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Healing Space | Who is your personal Himalayan Yogi?

We all have a mentor, teacher, guru, guide. How much of your personal power are you handing away to them?

February 27, 2022 / 07:57 PM IST
Seeking advice is not the issue. Complete surrender to the advice, that amounts to suspension of one’s own faculties of reason, however, is problematic. (Illustration by Suneesh K)

Seeking advice is not the issue. Complete surrender to the advice, that amounts to suspension of one’s own faculties of reason, however, is problematic. (Illustration by Suneesh K)

Note to readers: Healing Space is a weekly series that helps you dive into your mental health and take charge of your wellbeing through practical DIY self-care methods.

Chitra Ramkrishna, first woman MD and CEO of the National Stock Exchange (NSE), had all the trappings of a stellar career, until it turned out, she had surrendered her autonomy and decision-making skills to a ‘mentor’ who went under the name of the ‘Himalayan Yogi’. The grim details are available in several news features.

Healing Space logo for Gayatri Jayaram column on mental healthAs exceptional as it sounds, Chitra Ramakrishna is not alone in leaning on someone she considered more experienced and wiser for advice. We all have someone we turn to, and in business environments, from M.V. Kamath to Aditya Puri, the intervention of stalwart mentors has been valuable for companies.

What is astounding is the extent of the surrender. It’s also an aspect explored in the show The Shrink Next Door (Apple TV), as also an eponymous podcast that investigates the true story of how a man surrendered control of his property and assets to his psychiatrist.

Whether it’s business or personal decisions, we tend to seek out someone to vet our options - parents, mentor, teacher, guru. Nothing wrong with that. So, how do we know when we are seeking valid advice, and when we are surrendering our autonomy to another person?

First, seeking advice is not the issue. Complete surrender to the advice, that amounts to suspension of one’s own faculties of reason, is problematic. Even if the person who gives you advice is much admired and esteemed in your industry, it’s good to keep in mind that they operate in a different playing field, may not understand your constraints entirely, or may not be aware of current and newer trends in the market. Yes, even icons make mistakes or get it wrong. So when you take advice, take what works for you in your context, and leave the rest.

You tend to assume that an icon can never get it wrong because you idolise them. If you believe the person you look up to is never wrong, that’s setting yourself an unrealistic parameter. Everyone is wrong some of the time. If you’re unable to even admit that as a possibility to yourself, you’re in too deep and need objectivity. Even if you continue to seek their advice, become aware that the tendency to idolise is strong in you (if you feel that’s not caused by their superimposition on you), so also seek a counter or alternative set of views to balance them out.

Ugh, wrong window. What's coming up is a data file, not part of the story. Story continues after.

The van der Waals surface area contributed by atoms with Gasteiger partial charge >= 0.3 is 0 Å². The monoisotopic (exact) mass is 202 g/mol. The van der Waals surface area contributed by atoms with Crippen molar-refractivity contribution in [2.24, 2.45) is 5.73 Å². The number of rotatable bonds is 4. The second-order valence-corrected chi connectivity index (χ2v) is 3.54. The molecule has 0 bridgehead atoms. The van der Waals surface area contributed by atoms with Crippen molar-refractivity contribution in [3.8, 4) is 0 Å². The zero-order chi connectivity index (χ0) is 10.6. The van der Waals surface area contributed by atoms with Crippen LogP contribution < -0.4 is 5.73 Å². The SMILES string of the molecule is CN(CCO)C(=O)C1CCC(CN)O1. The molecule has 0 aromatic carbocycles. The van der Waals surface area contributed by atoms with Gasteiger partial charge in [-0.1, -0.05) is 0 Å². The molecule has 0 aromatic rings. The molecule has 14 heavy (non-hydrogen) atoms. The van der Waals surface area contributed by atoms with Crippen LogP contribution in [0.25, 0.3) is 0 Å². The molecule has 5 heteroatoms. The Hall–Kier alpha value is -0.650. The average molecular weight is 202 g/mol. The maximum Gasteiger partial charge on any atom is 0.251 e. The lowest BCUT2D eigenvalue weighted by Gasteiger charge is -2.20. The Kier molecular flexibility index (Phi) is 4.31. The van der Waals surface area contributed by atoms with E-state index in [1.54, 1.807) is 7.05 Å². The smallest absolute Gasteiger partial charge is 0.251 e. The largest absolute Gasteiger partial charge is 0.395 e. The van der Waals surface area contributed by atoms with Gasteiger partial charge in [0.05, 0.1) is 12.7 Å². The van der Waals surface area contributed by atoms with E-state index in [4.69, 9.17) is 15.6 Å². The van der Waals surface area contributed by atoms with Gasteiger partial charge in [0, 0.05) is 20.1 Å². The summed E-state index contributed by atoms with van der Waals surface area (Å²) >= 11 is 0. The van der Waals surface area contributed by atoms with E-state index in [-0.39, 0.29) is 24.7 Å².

Advice is great if it is not the entirety of how you make your decisions. It needs to be a value-add. So you have shortlisted a set of options for yourself but are having trouble deciding, so you seek advice, that’s alright. If you need someone to give you the options or tell you what to do entirely, recognise that that’s dependency.

One way to identify a good mentor is to see if your relationship is bringing you greater confidence to be yourself or if it is leading to greater dependency on them.

Someone who cultivates dependency is not interested in your personal growth or power; they’re interested in expanding their territory of power and gain a sense of control by manoeuvring those who become dependent on them. In the latter case, your leaning on them for advice is serving your purpose less than it is boosting their ego. Try to discern whose purpose is being served by your asking them for advice.

How-to-distinguish-between-mentoring-and-manipulatingSometimes you may have a long-standing relationship, like with a parent, or an old family friend, a spiritual guru, where you feel asking the advice before acting is courteous and a show of respect. Maintain the respect, but also maintain an awareness of why you ask. Once the courtesy is shown, discriminate between whose purpose is served by the action you take and act accordingly. You may owe them respect, but you don’t necessarily owe it to them to act in a way that does not serve your interests.

Personal power grows by our interactions with our seniors, those with more experience. It keeps us connected and learning, and also expanding our area of influence in a work or personal environment. To be taken under someone’s wing is also very often a sign of mutual respect, that signals to others that you are also valuable. However, autonomy and self determination are crucial aspects of independent thought that make you valuable in your own right, and not merely as an appendage or instrument of another’s agenda. Complete dependence on another to act reflects a surrender of self-esteem or a fundamental belief in your own capabilities.

When we surrender our ability to act for ourselves, we also surrender charge of our lives. And that’s not growth, that’s giving up on ourselves.

Healing space How to distinguish between mentoring and manipulating

 
Gayatri Jayaraman Gayatri is a mind body spirit therapist and author of 'Sit Your Self Down', a novice’s journey to the heart of Vipassana, and 'Anitya', a guide to coping with change. [ @G_y_tri]